I will start with some “Thank You” PSRW greetings for government workers who I appreciate and I encourage everyone who reads this post to do the same.

Thank you to the United States Postal Service. People seem to like to criticize the Post Office, but I do not know why. I’ve never had a letter or package I sent via USPS lost or damaged. They can deliver a letter anywhere in the country for pennies and do it quickly. Last year, they delivered over 155 billion packages and pieces of mail to almost 154 million delivery points. They have competitive prices, great service, and do not refuse to deliver mail to locations just because those locations are not profitable. Thank You Postal workers.

Thank you to the Food and Drug Administration. We are seeing more and more drugs introduced every year. The FDA makes certain they are properly tested before they hit the market. Almost everyone I know needs a drug of some sort, whether it is chemotherapy for cancer patients, drugs to slow the progress of Alzheimer’s, medications to treat allergies, or countless other medical issues. They regulate medical equipment and other medical products as well. Thank You FDA employees.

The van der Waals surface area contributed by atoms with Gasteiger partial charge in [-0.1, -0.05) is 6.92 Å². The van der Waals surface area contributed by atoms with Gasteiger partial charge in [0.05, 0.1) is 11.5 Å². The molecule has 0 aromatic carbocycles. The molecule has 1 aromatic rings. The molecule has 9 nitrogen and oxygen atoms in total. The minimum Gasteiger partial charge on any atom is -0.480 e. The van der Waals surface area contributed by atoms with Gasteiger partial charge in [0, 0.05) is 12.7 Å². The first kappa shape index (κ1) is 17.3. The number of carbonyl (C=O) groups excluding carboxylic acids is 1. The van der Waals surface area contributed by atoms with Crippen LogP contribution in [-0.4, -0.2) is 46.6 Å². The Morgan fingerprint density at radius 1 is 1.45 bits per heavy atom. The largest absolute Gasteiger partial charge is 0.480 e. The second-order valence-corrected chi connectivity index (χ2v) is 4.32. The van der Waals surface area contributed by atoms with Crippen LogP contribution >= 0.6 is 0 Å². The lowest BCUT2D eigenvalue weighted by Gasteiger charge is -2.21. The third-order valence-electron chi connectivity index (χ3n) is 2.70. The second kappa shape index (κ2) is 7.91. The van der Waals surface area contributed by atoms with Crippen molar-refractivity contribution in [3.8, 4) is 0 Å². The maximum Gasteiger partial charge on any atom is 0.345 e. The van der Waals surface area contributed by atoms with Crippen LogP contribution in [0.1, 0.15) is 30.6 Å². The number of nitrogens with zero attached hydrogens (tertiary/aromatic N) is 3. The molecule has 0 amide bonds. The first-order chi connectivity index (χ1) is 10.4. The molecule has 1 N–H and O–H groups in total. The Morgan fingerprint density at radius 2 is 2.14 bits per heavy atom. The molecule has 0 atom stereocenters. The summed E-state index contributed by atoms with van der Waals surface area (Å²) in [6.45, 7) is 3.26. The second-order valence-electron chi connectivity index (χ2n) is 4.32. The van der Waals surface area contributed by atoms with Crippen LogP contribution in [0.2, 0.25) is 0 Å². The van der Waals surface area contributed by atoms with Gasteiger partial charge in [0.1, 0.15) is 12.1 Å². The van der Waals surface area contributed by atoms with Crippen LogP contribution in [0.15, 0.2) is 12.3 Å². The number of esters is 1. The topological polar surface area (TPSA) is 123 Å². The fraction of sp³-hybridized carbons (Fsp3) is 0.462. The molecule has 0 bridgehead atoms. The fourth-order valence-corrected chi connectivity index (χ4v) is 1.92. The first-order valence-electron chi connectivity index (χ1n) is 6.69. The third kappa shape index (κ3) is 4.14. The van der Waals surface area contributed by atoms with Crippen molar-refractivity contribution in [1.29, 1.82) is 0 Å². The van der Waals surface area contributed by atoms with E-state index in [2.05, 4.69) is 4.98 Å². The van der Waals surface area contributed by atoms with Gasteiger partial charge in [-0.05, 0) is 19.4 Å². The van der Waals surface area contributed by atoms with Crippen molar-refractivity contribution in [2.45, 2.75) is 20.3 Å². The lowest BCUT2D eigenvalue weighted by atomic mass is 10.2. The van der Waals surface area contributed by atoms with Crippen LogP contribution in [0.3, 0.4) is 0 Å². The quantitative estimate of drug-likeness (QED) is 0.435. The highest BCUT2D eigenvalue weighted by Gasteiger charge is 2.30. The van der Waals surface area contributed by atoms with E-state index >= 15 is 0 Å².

Thank you to the Federal Aviation Administration. Like many Americans, I traveled via air to get to a client meeting a couple of weeks ago. The FAA provided the  Air Traffic Control that kept my flight and the other 7,000 flights that are in the air at any given time safe. They oversee airport safety and the approximately 7,300 airlines and air operators who fly in the US. Thank You FAA employees.

Thank you to the employees of the City of Fairfax, Virginia. I have been living in Fairfax for 17 years. In that time every interaction I’ve had with the city government has been excellent. They provide great service to city residents, have lower taxes than most jurisdictions in the area, and do a superb job. Thank You Fairfax, VA employees.

Thank you to the professional staff of the House of Representatives and the Senate and the employees of the Judiciary. When we think about the Federal government, we typically think of the Executive Branch. There are two other equal branches of government that are necessary for our system to work. In addition to the Judges, Representatives and Senators, the Judiciary and the Legislative branches have professional staff members who keep the institutions running. Without them, neither branch could get its job done. Thank You Legislative and Judicial branch employees.